If all the contracts signed at the expo are eventually carried out, Russia will bring in revenues of $15.5 billion from arms sales in 2015. According to the Stockholm International Peace Research Institute, reaching this level of sales will make Russia the world’s second largest arm supplier after the US.
Moreover, the Kremlin is not only working on developing the state’s United Aircraft Corporation, which is on par with such giants as Boeing and Airbus and includes brands like “Sukhoi,” “Ilushin,” “Irkut,” and “Tupolev,” but it is also inking contracts with international partners. China has become Russia’s main partner in the aviation industry, especially after sanctions had been imposed on Moscow by the West.
China is cooperating with Russia to carry out an ambitious project – the construction of a plane that would be on par with the A350 airbus. According to estimates, the airplane will be completed by 2025. Some experts have called the yet-to-be-built machine a real rival to the Airbus.
“Russians have good ideas and the Chinese have money and production capacity. It [realization of project] could take quite a lot of time, but this plane would definitely pose real threat to the Airbus,” a delegation member of the European group at the MAKS expo told La Croix.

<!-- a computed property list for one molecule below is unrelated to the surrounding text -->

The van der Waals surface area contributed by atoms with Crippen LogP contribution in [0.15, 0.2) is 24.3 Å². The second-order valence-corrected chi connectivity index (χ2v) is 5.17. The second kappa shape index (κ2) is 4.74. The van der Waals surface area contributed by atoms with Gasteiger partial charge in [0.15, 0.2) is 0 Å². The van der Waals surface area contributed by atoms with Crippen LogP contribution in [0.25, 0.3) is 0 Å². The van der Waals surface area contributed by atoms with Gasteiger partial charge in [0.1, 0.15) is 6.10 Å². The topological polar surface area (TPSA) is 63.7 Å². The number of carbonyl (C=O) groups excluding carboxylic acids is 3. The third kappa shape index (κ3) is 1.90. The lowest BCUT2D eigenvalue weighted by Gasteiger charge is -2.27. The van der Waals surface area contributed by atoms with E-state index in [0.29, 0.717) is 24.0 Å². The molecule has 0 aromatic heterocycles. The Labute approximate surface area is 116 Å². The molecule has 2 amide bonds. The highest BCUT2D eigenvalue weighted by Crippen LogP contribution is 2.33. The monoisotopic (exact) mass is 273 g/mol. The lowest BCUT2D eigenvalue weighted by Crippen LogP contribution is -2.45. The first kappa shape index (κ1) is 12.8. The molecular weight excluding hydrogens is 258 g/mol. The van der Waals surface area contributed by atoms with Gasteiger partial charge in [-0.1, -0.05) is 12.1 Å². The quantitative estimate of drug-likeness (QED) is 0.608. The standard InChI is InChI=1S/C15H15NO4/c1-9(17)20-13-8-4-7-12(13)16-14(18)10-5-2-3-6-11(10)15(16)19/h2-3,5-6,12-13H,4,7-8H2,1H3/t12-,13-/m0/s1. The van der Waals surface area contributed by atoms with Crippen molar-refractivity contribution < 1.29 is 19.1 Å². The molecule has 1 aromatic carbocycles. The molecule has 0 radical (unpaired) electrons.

The Russian leader also visited the pavilions of Western companies, which have been in support of Russia’s reemerging aviation industry for a long period of time. He had conversations with members of the Airbus and Safran delegations.
“We had concerns that the “Mistral” issue would affect us badly, as Russia could start doubting France’s business and commercial trustworthiness. When Putin appeared at our pavilion, we calmed down. From a political point of view, he could just pass by without paying attention to us. But he came in. We are staying in Russia!” an unnamed source from Airbus said regarding the Russian leader’s visit.